Imagine a scenario where a neighborhood was to eliminate all renter's. This would force all the investor/owners to sell the homes they own. Most neighborhoods have 15%-30% of the homes in the neighborhood as rental properties. If all these homes came on the market at the same time, and at the same time as people who are trying to sell their home for other reason's, the effect would be a devastating blow to the value of all the houses.

So - what should you do with this information I just laid out? Everyone can have a positive impact just by talking. Talk to your friends, talk to your neighbors. If you do not not have an HOA in your personal neighborhood, maybe a friend does. Create your own buzz about how renter's and investor's add value to all residential neighborhoods. People do not always think through an issue before making a decision, they go with what they hear on the street. You are a person on the street, so change the views.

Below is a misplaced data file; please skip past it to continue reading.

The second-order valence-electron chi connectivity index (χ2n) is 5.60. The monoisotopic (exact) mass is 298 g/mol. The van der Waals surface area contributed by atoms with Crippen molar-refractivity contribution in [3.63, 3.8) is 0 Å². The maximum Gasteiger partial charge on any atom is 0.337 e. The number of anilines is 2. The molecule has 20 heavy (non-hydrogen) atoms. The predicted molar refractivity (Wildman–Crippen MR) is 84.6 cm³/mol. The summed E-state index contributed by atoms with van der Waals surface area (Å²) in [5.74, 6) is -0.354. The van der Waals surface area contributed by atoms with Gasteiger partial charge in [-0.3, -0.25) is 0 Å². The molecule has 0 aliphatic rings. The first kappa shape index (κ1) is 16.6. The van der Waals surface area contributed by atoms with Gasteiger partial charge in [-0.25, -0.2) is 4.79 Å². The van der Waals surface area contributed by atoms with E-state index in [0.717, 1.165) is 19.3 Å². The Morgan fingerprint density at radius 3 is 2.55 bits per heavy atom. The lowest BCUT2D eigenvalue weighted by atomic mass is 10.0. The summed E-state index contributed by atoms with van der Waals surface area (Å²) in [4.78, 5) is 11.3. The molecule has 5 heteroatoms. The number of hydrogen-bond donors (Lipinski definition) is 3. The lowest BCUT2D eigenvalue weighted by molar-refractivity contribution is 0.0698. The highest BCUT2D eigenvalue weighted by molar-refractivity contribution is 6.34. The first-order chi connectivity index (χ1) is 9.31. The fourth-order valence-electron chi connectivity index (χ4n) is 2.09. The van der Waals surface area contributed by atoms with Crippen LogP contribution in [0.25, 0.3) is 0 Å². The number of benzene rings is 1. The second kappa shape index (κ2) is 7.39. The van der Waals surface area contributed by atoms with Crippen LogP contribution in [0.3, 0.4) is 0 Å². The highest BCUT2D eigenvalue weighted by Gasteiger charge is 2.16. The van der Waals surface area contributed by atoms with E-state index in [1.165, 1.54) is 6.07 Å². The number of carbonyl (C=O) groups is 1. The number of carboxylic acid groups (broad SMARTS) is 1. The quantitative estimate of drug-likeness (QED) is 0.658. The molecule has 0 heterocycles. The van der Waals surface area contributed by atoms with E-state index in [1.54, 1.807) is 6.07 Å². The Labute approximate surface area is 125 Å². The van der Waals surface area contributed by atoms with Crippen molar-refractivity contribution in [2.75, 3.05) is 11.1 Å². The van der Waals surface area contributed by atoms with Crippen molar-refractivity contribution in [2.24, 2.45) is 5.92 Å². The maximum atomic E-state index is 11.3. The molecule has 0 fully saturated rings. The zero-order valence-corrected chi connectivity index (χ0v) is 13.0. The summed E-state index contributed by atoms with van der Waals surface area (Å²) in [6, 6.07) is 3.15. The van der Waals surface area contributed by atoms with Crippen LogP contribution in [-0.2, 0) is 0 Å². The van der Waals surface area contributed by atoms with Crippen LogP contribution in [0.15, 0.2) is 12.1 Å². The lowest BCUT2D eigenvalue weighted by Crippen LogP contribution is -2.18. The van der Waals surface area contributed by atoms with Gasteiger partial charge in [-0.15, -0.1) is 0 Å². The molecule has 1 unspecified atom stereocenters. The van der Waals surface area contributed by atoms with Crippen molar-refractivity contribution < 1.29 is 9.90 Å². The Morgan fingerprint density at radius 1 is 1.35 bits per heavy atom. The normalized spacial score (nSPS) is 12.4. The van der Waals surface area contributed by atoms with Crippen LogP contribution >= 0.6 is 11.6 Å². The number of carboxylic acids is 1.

There are many people where home ownership is not right. Don't try to talk your friends into buying a home for their own residence if it is not right for them. I have told many friends, keep renting, but become a landlord, it has worked out well for many.

I would love to hear your thoughts on this post. Click on the comments link and send me a note.

4 comments:

Anonymous said...

Interesting point of view, but it seems a little bloated. The reason HOA's don't like renters, is because a lot of renters are trashy. They don't care about a lot of the rules, because they can just go somewhere else. Renters also know that the owner/landlord will absorb a lot of gripe because he needs the renter to stay in the rental property.